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Let me first state, that this is not a matter of getting my selector name right, nor setting up the button target in loadView, nor any other suggestion I've seen in the last 4 hours of browsing. I should also explain I am not using nibs, nor IB.

These buttons have been working for the bulk of development.
Then poof! It's not just the buttons. My table views do not scroll. Pressing the cells in the table views do not invoke the actions that I had setup.

It seems I've broken the responder chain entirely; or something to that effect.
To try and narrow down the source of the problem a created a window-based project; stripped out everything that xCode generates; deleted the nib; and copied in several methods from my original app delegate and my rootViewController.

It's the RVT that contains the subView that contains the buttons. Fairly straight forward. Same effect. I've literally stripped out all functional code but the following source in appDelegate.m:

-(BOOL)application:(UIApplication *)application didFinishLaunchingWithOptions:(NSDictionary *)launchOptions {
    [[UIApplication sharedApplication] setDelegate:self];
    if(window == nil)
        window = [[UIWindow alloc] init];

    window.autoresizesSubviews = YES;

    if(controller == nil)
        controller = [[Controller alloc] init];

    window.rootViewController = controller;
    [window makeKeyAndVisible];
    return YES;
}

-(void)dealloc {
    [window release];
    [controller release];
    [super dealloc];
}

And in Controller:

- (void)buttonResponse {
    NSLog(@"Button touched up inside!!!!!");
}


- (void)loadView {
    [super loadView];
//test
    button = [UIButton buttonWithType:UIButtonTypeCustom];

    NSString *filePath = [[NSBundle mainBundle] pathForResource:@"Button" ofType:@"png"]; 
    UIImage *image = [UIImage imageWithContentsOfFile:filePath];
    CGSize imageSize = [image size];

    CGRect buttonFrame = CGRectMake(0,0,imageSize.width + 100, BUTTONBAR_H + 100);
    button.frame = buttonFrame;
    [button setImage:image forState:UIControlStateNormal];

    button.backgroundColor = [UIColor blueColor];
    [button setTitle:@"" forState:UIControlStateNormal];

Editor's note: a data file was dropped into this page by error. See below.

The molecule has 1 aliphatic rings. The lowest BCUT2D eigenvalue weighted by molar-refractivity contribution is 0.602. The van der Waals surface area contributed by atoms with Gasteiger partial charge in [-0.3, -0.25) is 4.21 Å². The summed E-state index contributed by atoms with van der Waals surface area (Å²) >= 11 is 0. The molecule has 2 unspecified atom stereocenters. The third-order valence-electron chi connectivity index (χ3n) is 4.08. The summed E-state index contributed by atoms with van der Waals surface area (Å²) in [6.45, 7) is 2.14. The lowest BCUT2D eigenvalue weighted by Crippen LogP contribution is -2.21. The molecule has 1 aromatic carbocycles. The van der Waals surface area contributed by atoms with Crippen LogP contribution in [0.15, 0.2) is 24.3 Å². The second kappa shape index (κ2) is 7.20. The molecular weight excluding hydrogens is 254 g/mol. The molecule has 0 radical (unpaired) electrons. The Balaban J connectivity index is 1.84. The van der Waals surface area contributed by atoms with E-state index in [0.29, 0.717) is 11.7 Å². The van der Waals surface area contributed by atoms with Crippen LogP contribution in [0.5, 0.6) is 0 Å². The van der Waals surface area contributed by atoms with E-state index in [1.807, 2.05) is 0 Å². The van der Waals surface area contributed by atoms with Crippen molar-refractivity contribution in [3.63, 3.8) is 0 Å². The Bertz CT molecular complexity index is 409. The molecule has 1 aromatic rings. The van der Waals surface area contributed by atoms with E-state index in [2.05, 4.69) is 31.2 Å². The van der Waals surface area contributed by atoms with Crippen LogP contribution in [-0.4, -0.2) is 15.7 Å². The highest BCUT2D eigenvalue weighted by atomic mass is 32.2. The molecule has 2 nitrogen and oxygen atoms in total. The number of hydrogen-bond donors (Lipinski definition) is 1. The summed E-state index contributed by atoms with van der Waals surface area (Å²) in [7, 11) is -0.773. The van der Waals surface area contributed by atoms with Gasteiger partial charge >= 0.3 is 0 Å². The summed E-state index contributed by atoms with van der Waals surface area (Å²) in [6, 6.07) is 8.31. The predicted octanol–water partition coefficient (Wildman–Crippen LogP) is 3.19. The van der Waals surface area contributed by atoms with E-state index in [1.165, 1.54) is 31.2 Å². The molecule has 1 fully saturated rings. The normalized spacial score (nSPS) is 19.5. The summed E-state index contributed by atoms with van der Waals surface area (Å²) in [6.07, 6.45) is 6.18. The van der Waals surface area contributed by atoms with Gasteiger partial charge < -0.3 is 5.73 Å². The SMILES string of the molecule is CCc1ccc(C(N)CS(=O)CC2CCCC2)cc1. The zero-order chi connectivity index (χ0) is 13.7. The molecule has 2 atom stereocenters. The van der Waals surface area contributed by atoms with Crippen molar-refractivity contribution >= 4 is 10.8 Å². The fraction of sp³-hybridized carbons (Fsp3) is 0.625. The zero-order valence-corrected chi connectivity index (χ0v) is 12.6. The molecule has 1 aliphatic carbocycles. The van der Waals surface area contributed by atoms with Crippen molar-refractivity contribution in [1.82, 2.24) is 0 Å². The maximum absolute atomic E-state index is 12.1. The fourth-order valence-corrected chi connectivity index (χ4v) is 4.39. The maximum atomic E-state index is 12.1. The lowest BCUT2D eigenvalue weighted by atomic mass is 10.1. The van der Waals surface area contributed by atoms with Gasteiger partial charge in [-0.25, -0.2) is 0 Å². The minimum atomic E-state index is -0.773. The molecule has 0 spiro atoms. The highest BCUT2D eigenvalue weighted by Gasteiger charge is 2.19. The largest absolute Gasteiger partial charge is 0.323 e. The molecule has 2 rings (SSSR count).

button.userInteractionEnabled = YES;

    [button addTarget:self action:@selector(buttonResponse) forControlEvents: UIControlEventTouchUpInside];
    UIView *view = self.view;
    CGRect viewFrame = view.frame; //self.view is valid and takes up available screen
    [self.view addSubview:button];
    [self.view bringSubviewToFront:button];
//end test

    [self.view setNeedsDisplay];
}

- (void)dealloc {
    [button release];
    [super dealloc];
}

I know it's gotta be something really simple. But I can't see it. I would prefer to leave my hair in place. I'm wondering if that's going to happen as I continue to learn the quirks.

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1 Answer

Does loadView ever get called? Put a NSLog (or a breakpoint) in loadView just as a sanity check.

Also, from UIViewController Documentation:

If you override this method (loadView) in order to create your views manually, you should do so and assign the root view of your hierarchy to the view property. (The views you create should be unique instances and should not be shared with any other view controller object.) Your custom implementation of this method should not call super.

If you want to perform any additional initialization of your views, do so in the viewDidLoad method. In iOS 3.0 and later, you should also override the viewDidUnload method to release any references to the view or its contents.

Try putting all the button code in viewDidLoad:

- (void)buttonResponse:(id)sender {
    NSLog(@"Button touched up inside!!!!!");
}

- (void)loadView {
    // Dont call super (according to the UIViewController docs)
    // [super loadView];

    // self.view = ... however your setting up self.view 
    // self.view.frame = CGRectMake....
    // self.view.etc...
    [self.view setNeedsDisplay];
}

- (void)viewDidLoad {
    [super viewDidLoad];
    button = [UIButton buttonWithType:UIButtonTypeCustom];
    NSString *filePath = [[NSBundle mainBundle] pathForResource:@"Button" ofType:@"png"]; 
    UIImage *image = [UIImage imageWithContentsOfFile:filePath];
    CGSize imageSize = [image size];
    CGRect buttonFrame = CGRectMake(0,0,imageSize.width + 100, BUTTONBAR_H + 100);
    button.frame = buttonFrame;
    [button setImage:image forState:UIControlStateNormal];
    button.backgroundColor = [UIColor blueColor];
    [button setTitle:@"" forState:UIControlStateNormal];
    button.userInteractionEnabled = YES;
    [button addTarget:self action:@selector(buttonResponse:) forControlEvents:UIControlEventTouchUpInside];

    [self.view addSubview:button];
    [self.view bringSubviewToFront:button];    
}

- (void)dealloc {
    [button release];
    [super dealloc];
}
share|improve this answer
    
hi chown. Thanks for the response. loadView was infact called. I found that defining both loadView and viewDidLoad blew my call stack. I had also tried moving the contents of loadView to viewDidLoad, and omitting loadView. Same apparent effect... –  stephen Oct 30 '11 at 5:16
    
I guess omitting [super loadview] and allocating self.view with a frame is the proper way to define loadview. Still nothing changes... –  stephen Oct 30 '11 at 5:29
    
That is weird. Try putting in NSLog(@"%@", [button allControlEvents]); and NSLog(@"%@", [button allTargets]); and see if the button even has the correct actions. –  chown Oct 30 '11 at 5:50
    
EXC_BAD_ACCESS on first. no touch events on second. –  stephen Oct 30 '11 at 6:19
    
apparently NSLog objects when you pass UIControlEvents as %@. It evaluates to 64, which is UIControlEventTouchUpInside. –  stephen Oct 30 '11 at 6:34
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